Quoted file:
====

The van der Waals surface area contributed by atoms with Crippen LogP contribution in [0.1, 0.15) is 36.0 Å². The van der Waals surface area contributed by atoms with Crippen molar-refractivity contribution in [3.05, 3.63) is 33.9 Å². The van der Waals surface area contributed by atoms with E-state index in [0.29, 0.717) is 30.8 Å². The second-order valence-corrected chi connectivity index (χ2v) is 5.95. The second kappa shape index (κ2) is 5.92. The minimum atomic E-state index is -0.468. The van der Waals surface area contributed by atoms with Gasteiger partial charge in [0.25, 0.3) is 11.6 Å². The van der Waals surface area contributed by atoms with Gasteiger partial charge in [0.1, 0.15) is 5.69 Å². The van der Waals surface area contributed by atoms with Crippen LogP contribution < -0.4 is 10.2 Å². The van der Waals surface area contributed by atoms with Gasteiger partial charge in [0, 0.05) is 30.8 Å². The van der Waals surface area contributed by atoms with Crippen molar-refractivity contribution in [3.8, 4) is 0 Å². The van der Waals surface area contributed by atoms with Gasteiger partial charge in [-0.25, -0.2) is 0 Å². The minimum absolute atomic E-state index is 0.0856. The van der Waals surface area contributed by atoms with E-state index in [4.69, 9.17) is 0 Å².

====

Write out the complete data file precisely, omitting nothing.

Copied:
The van der Waals surface area contributed by atoms with Crippen LogP contribution in [0.1, 0.15) is 36.0 Å². The van der Waals surface area contributed by atoms with Crippen molar-refractivity contribution in [3.05, 3.63) is 33.9 Å². The van der Waals surface area contributed by atoms with E-state index in [0.29, 0.717) is 30.8 Å². The second-order valence-corrected chi connectivity index (χ2v) is 5.95. The second kappa shape index (κ2) is 5.92. The minimum atomic E-state index is -0.468. The van der Waals surface area contributed by atoms with Gasteiger partial charge in [0.25, 0.3) is 11.6 Å². The van der Waals surface area contributed by atoms with Gasteiger partial charge in [0.1, 0.15) is 5.69 Å². The van der Waals surface area contributed by atoms with Crippen LogP contribution < -0.4 is 10.2 Å². The van der Waals surface area contributed by atoms with Gasteiger partial charge in [0, 0.05) is 30.8 Å². The van der Waals surface area contributed by atoms with Crippen molar-refractivity contribution in [3.8, 4) is 0 Å². The van der Waals surface area contributed by atoms with Gasteiger partial charge in [-0.25, -0.2) is 0 Å². The minimum absolute atomic E-state index is 0.0856. The van der Waals surface area contributed by atoms with E-state index in [4.69, 9.17) is 0 Å².